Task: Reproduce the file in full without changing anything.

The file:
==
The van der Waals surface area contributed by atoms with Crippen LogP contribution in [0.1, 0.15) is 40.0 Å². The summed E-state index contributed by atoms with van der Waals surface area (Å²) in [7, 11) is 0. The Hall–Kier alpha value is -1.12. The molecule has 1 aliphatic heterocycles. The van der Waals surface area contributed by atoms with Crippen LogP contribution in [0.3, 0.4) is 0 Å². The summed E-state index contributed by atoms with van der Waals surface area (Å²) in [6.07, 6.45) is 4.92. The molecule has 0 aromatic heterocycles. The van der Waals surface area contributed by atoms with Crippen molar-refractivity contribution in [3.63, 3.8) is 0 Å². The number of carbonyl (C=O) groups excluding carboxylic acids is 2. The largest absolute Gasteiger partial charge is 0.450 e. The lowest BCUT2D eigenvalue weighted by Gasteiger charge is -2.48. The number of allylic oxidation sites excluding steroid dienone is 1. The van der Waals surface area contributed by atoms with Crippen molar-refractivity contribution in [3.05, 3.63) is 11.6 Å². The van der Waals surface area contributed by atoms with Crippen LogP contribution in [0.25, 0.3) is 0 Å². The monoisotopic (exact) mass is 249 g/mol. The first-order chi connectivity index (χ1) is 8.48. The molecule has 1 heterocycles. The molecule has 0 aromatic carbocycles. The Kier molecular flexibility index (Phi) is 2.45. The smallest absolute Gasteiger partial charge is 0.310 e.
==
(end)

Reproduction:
The van der Waals surface area contributed by atoms with Crippen LogP contribution in [0.1, 0.15) is 40.0 Å². The summed E-state index contributed by atoms with van der Waals surface area (Å²) in [7, 11) is 0. The Hall–Kier alpha value is -1.12. The molecule has 1 aliphatic heterocycles. The van der Waals surface area contributed by atoms with Crippen LogP contribution in [0.3, 0.4) is 0 Å². The summed E-state index contributed by atoms with van der Waals surface area (Å²) in [6.07, 6.45) is 4.92. The molecule has 0 aromatic heterocycles. The van der Waals surface area contributed by atoms with Crippen molar-refractivity contribution in [3.63, 3.8) is 0 Å². The number of carbonyl (C=O) groups excluding carboxylic acids is 2. The largest absolute Gasteiger partial charge is 0.450 e. The lowest BCUT2D eigenvalue weighted by Gasteiger charge is -2.48. The number of allylic oxidation sites excluding steroid dienone is 1. The van der Waals surface area contributed by atoms with Crippen molar-refractivity contribution in [3.05, 3.63) is 11.6 Å². The van der Waals surface area contributed by atoms with Crippen LogP contribution in [0.25, 0.3) is 0 Å². The monoisotopic (exact) mass is 249 g/mol. The first-order chi connectivity index (χ1) is 8.48. The molecule has 1 heterocycles. The molecule has 0 aromatic carbocycles. The Kier molecular flexibility index (Phi) is 2.45. The smallest absolute Gasteiger partial charge is 0.310 e.